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Viewing entries tagged with 'nature'

Simple, complicated, complex – Branson is wrong!

Posted by Philip on 9 March 2015, 5:28 pm in , , , , , ,

This morning someone tweeted this quote from Richard Branson:

Richard makes four common mistakes:

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Entropy sucks

Posted by Philip on 17 March 2014, 7:18 pm in , , ,

decaying propertyIn the last two days my dishwasher, vacuum cleaner and hose have broken.

There are two explanations:

  1. Planned obsolescence
  2. The second law of thermal dynamics.

"Planned obsolescence or built-in obsolescence in industrial design is a policy of planning or designing a product with a limited useful life, so it will become obsolete, that is, unfashionable or no longer functional after a certain period of time." (Wikipedia)

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HIV, AIDS, nature and humanity

Posted by Philip on 23 November 2012, 12:05 pm in , , , , ,

Disclaimer: The following post is my opinion and does not attempt to represent common views on the subject of HIV and AIDS. References to dates, facts or anything else concerning the AIDS epidemic have not been properly researched so may be incorrect. Feel free to offer corrections in the comments box. 

Getting to Zero banner

Nature is often inexpicable in her conduct. Who would have thought that, suddenly, sometime prior to 1981, a virus that developed in non-human primates would be transferred to humans and begin to infect and kill us through at least two of the most pleasurable activities known to us — sex and recreational intravenous drug use.

But if Nature is strange, humans are stranger. When the virus and related symptoms were first clinically observed, we quickly sought to find a name that implicated people who were affected. According to Wikipedia,

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Diversity and decay: it's not what you'd think

Posted by Philip on 14 July 2011, 2:26 pm in , , , , , , ,

There was so much I learnt in the recent retreat run by Sue Davidoff and Allan Kaplan of the Proteus Initiative. I want to share another amazing insight, this time about the nature of diversity itself (and when I say "nature" I mean both the phenomena of the physical world and the basic or inherent features of something).

One of the exercises we did was to go and observe plants that were growing and dying (or decaying). We were asked to observe them carefully and then sketch them. Obviously the latter action is not a forté of mine but observation doesn't require much dexterity and I made a discovery that literally left me reeling for a moment. Let me use these two pictures to demonstrate what I saw. Can you see it too?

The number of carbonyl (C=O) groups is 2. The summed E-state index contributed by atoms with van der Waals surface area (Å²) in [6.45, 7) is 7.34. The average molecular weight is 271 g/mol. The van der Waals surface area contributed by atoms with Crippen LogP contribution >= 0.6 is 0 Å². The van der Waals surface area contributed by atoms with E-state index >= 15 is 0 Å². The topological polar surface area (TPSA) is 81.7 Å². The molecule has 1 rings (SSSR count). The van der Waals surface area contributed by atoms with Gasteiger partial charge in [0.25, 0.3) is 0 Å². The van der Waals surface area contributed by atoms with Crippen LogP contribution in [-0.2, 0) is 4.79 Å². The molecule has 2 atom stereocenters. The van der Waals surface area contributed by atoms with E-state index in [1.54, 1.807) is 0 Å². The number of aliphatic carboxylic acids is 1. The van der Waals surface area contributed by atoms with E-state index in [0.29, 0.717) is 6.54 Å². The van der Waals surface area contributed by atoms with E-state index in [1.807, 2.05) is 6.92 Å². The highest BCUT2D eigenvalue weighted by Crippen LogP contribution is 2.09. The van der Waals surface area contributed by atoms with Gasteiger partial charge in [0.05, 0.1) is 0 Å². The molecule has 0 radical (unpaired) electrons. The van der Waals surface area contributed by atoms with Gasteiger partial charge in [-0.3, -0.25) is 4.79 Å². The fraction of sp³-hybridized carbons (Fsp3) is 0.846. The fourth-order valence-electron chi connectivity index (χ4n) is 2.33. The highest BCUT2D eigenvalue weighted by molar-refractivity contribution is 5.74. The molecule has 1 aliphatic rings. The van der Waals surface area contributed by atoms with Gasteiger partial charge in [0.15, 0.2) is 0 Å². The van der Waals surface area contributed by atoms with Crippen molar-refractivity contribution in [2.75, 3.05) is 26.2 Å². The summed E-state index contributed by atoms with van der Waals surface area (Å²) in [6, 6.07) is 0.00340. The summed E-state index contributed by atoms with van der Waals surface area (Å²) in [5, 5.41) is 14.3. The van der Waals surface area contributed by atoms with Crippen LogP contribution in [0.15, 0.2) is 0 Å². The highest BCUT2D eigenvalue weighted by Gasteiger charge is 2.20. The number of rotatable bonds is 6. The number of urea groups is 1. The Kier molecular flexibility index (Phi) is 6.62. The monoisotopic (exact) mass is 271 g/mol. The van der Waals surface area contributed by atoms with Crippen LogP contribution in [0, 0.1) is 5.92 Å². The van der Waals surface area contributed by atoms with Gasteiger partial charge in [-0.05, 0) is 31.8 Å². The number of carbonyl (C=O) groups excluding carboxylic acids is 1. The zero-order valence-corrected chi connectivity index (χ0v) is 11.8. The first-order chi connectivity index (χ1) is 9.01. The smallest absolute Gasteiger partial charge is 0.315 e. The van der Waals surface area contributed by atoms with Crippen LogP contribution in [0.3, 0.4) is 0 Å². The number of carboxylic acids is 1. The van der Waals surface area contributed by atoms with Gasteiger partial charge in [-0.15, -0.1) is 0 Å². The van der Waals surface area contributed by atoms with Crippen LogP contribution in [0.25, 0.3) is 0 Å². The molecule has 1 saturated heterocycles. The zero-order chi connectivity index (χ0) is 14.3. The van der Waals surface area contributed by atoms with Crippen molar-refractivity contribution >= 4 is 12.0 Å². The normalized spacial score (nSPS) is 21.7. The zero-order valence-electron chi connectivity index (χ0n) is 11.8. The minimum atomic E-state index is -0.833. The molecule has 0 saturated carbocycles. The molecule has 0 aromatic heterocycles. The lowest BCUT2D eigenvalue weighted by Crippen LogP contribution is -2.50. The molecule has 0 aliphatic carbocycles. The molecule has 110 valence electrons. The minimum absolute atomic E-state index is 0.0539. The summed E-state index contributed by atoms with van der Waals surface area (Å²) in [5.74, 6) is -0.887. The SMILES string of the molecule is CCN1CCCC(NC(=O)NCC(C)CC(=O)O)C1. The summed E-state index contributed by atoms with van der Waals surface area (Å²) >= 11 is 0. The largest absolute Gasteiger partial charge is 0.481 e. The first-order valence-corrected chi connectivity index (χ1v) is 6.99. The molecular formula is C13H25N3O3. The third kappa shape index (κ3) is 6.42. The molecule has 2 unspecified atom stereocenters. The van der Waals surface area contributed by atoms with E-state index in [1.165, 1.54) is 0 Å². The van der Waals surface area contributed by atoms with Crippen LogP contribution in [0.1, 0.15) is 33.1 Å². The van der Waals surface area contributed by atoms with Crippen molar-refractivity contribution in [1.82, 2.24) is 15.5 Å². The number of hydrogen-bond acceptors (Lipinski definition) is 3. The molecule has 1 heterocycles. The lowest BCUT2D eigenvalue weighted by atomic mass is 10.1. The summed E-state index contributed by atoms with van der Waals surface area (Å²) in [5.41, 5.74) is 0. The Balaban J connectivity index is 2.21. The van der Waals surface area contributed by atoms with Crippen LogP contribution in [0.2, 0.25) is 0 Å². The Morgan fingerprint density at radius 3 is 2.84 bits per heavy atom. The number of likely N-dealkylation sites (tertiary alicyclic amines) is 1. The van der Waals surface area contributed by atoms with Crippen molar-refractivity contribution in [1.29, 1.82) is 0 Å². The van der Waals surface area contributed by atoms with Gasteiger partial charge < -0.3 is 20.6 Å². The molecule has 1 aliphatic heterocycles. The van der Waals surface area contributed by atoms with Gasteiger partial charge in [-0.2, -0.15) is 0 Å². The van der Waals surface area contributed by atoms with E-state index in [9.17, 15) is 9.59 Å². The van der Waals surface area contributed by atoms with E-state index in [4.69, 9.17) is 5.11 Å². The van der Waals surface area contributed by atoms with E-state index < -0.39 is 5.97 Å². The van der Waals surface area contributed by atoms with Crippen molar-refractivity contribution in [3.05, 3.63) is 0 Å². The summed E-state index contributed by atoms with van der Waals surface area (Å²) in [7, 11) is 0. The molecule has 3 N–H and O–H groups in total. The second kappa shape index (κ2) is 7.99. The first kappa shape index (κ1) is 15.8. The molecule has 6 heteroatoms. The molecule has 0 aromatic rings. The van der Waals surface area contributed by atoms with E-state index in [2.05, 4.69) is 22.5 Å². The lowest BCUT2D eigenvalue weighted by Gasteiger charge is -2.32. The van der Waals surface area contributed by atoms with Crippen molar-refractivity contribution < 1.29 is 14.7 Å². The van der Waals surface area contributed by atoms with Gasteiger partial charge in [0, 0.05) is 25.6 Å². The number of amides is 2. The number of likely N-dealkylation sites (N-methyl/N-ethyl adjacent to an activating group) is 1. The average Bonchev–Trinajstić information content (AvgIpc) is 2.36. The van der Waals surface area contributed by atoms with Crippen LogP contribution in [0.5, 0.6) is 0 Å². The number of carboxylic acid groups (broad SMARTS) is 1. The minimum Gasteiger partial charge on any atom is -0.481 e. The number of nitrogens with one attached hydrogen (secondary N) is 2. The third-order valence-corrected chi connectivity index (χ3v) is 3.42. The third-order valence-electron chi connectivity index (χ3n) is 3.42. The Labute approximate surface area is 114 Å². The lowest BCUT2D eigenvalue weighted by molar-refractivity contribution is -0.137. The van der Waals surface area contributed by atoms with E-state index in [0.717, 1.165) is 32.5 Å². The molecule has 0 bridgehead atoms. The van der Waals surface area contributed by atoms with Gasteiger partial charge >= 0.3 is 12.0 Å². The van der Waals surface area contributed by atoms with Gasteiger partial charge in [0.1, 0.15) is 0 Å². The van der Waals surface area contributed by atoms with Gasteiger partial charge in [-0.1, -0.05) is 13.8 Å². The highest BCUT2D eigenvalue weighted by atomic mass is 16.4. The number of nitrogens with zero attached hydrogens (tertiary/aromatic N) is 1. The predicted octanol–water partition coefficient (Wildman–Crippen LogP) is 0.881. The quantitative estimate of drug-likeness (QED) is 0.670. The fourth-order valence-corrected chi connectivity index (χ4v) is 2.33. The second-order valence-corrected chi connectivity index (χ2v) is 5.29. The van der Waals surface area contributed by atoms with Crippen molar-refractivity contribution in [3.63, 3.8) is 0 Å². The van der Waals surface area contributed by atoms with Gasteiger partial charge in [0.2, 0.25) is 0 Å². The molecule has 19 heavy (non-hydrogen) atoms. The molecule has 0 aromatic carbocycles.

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Congratulations, you’re wrong!

Posted by Philip on 30 April 2011, 4:08 pm in , , , , ,

photo of hand with thumb downThis year I’m heavily involved in some exciting new and creative social change projects. I’ve been running the inaugural “Be. Leadership” programme since February; I’m designing an online social change toolkit with the Ministry of Social Development as part of the NZ Government's Campaign to Improve Attitudes and Behaviours Towards Disabled People; and I’m a member of a Ministry of Health National Reference Group to support a new model of delivering disability support. To top it off I’m a judge of Arts Access Aotearoa’s Big 'A’ Awards and have a huge bound volume of 22 applications sitting on my desk, begging me to wade through it.

The common denominator in these things is that, not only are most of the projects themselves firsts, but they are all areas of work in which, to a large extent, I’ve never been involved before. Hence there is the huge likelihood that things will go wrong. That’s had me feeling slightly on edge.

As luck – or destiny depending on your frame of mind – would have it, I happened upon a fantastic TEDTalk a couple of weeks ago by Kathryn Schulz, entitled “On being wrong” (embedded below). Schultz confronts directly the human need to be right all the time, exposing it as a fundamental flaw in logic. She acknowledges that, though we often grudgingly admit we learn from our mistakes, we still feel bad, embarrassed, even a failure, when we are wrong.

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Coughing, sneezing, burping and farting

Posted by Philip on 8 March 2011, 4:21 pm in , , ,

So here's the thing: we've all done it. Held in that fart in the middle of a meeting, despite the discomfort of the wind staying trapped in your bloated bowel. Or desperately, hopefully, let it slip out surreptitiously, silently. But you know those are the smelly ones.

Wait 30-45 seconds for osmosis to set in.

Everyone looks around, knowingly, scathingly. You look particularly innocent, wondering if it would make you more or less likely a suspect if you say the obvious, "Ok, who dropped that?"

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A certain uncertainty

Posted by Philip on 1 March 2011, 9:53 am in , , ,

Most societies in the modern world invest a lot of time, money and importance in creating certainty*. Religious leaders preach about a certain god. Politicians debate over certain policy. Businesses plan for certain outcomes and profits. The media provides certain commentary. Accountants assure us of certain financial strategies.

Then Nature, in the form of weather, earthquakes and other events, says, "Just a second, let's get one thing straight. Nothing is certain."

We respond in shock, terror, disbelief and, sometimes, even outrage. How could this happen? What will we do? All our planning gone to waste. How dare our security be ripped from us, without warning, planning, consultation!

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